Category Archives: General

Managing Stress

[dropcap]T[/dropcap]his happens all the time, and many of us consistently forget on how to manage our stress in a healthy manner. We have all had these moments, when we realize we’re running low on time, become impatient, drink coffee or energy drinks, more than what is required to sustain our sanity. It takes a toll on us eventually; physically, mentally, psychologically, socially, and spiritually. Hopefully, today’s post can help you manage future stressful situations, and possibly be a means in helping you help others deal with their own stress.

We must identify what causes our stress. For the most part, it usually falls into the following four categories:

1. Lifestyle and Responsibilities
2. Thoughts
3. Emotions
4. Handling Situations

These can, of course, be broken down into more sub-levels. For the purpose of the blog, let’s keep it simple and succinct. Each of us have different criteria, different circumstances for each of these categories. It’s important to note two major items.

1. Everyone responds to stress differently!
2. Stress has several sizes. We don’t all wear the same size or carry the same load!

Remember how I mentioned earlier, “drinking coffee?” That’s my specialty. Other methods people utilize (which is unhealthy) in responding to stress, are the “let’s have a Netflix marathon”, usually prefaced with “I am in the mood to watch several seasons of something. Anything so I don’t have to focus anymore!” It’s also very easy to stress eat; chips, soda, pizza, wings, and a tub of ice cream. No stress here, just some nourishment. NOT.

We each respond to stress differently, and because we do, that means there is no “cure” or “one-answer” for everyone. Each of us requires a different method to combat and manage our stress. That list of four categories that cause stress in our lives – Guess what? You have the ability to manage those categories!

“This is all great. Now tell me, how is this article going to help me manage my stress?” We are getting there, I promise. To understand how to manage your stress, you need to identify the causes and sources. If you walk into the doctor’s office, complaining that you’re sick, he or she will ask you, “What are you feeling? What are your symptoms?” The doctor needs to determine the cause of illness, in order to treat you appropriately. Same with stress.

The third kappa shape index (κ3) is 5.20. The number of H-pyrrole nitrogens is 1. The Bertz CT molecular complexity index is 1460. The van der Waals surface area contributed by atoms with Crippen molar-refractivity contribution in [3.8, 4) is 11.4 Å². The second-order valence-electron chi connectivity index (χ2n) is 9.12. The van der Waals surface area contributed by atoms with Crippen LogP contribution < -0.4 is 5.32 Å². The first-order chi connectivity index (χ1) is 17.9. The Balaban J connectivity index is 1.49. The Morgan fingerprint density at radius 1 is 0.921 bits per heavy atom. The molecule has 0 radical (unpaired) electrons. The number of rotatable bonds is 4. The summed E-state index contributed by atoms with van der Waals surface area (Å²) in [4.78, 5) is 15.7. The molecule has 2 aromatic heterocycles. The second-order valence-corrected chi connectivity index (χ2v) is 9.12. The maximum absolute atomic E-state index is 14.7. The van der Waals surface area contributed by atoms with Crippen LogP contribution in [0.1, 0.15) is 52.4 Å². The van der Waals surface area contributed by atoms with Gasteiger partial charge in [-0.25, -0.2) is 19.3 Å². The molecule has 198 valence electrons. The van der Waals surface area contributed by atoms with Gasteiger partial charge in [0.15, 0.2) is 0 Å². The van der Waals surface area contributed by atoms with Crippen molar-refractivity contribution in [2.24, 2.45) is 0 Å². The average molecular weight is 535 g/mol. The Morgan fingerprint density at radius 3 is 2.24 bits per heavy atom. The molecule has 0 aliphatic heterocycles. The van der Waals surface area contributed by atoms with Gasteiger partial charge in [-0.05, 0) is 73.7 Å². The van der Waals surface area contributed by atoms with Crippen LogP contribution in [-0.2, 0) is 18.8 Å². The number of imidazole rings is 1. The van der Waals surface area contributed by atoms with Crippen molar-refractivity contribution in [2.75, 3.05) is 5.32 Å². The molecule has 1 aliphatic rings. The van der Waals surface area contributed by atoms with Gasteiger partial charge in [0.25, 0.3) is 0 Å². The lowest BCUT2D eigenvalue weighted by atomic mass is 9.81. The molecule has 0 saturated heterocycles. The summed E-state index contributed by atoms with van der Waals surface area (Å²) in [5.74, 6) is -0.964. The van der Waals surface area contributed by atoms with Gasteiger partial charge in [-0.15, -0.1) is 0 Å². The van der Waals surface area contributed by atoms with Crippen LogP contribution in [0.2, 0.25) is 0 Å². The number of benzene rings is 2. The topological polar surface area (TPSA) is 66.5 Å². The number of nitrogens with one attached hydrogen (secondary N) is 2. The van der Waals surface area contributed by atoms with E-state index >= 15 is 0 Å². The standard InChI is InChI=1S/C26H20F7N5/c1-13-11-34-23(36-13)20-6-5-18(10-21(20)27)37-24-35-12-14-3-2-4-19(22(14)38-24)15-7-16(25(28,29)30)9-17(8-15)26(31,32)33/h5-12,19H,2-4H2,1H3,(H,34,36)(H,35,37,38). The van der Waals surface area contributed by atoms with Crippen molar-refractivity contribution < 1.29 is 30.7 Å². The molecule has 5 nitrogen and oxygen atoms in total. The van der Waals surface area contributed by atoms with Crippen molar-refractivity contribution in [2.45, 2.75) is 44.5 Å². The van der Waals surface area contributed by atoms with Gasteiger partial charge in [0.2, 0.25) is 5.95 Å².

First Step in Managing Stress – ASK

What are the sources of stress in my life?

Again, I will refer back to those categories. Please don’t ever tell me that you have “tons of stuff” to do, or some extreme number. I have been there, I have tried that, it doesn’t work. That’s called an excuse. Take responsibility for your words and actions. Did I really have “tons of stuff?” Sure. Maybe at some point. Was it continuous? No. Could I have managed those moments in my life in a more organized manner that didn’t cause me to stress with an excuse? Definitely.

Lesson – Don’t take on more than you can complete. I have been down that road before. The “yes” man. There is a line between obedience and being unreliable. Remember it.

It also wouldn’t hurt to keep a diary or journal for yourself, to write your thoughts for the day, especially if you consistently have stressful thoughts. Write about your stress. Use your journal to help you focus on what caused the stress, how you felt, your response, and your action plan. Eventually, you will start to find patterns in your life and notice more about yourself.

Second Step in Managing Stress – EVALUATE (healthy vs unhealthy choices)

How do you currently handle stress?

I will address the healthy options later in this same blog post. Many people deal with stress differently as we discussed – most of the time, in a very unhealthy manner. I knew many people in my previous jobs, and in college days, who would do a variety of unhealthy options. For one, this is where a “social drink” could develop into alcoholism. Many people I know did many of the following: Smoking. Drugs. Binge-Eating. Anger. Violence. Sleep. Couch Potato. Disengaging from any social relations. All of these are unhealthy options. Please, please refrain from doing any of this sort. This list can go on for all the unhealthy things. Yes, even things like repeatedly checking your iPhone, Facebook, Twitter, etc. Sometimes being plugged in too much is a stressor!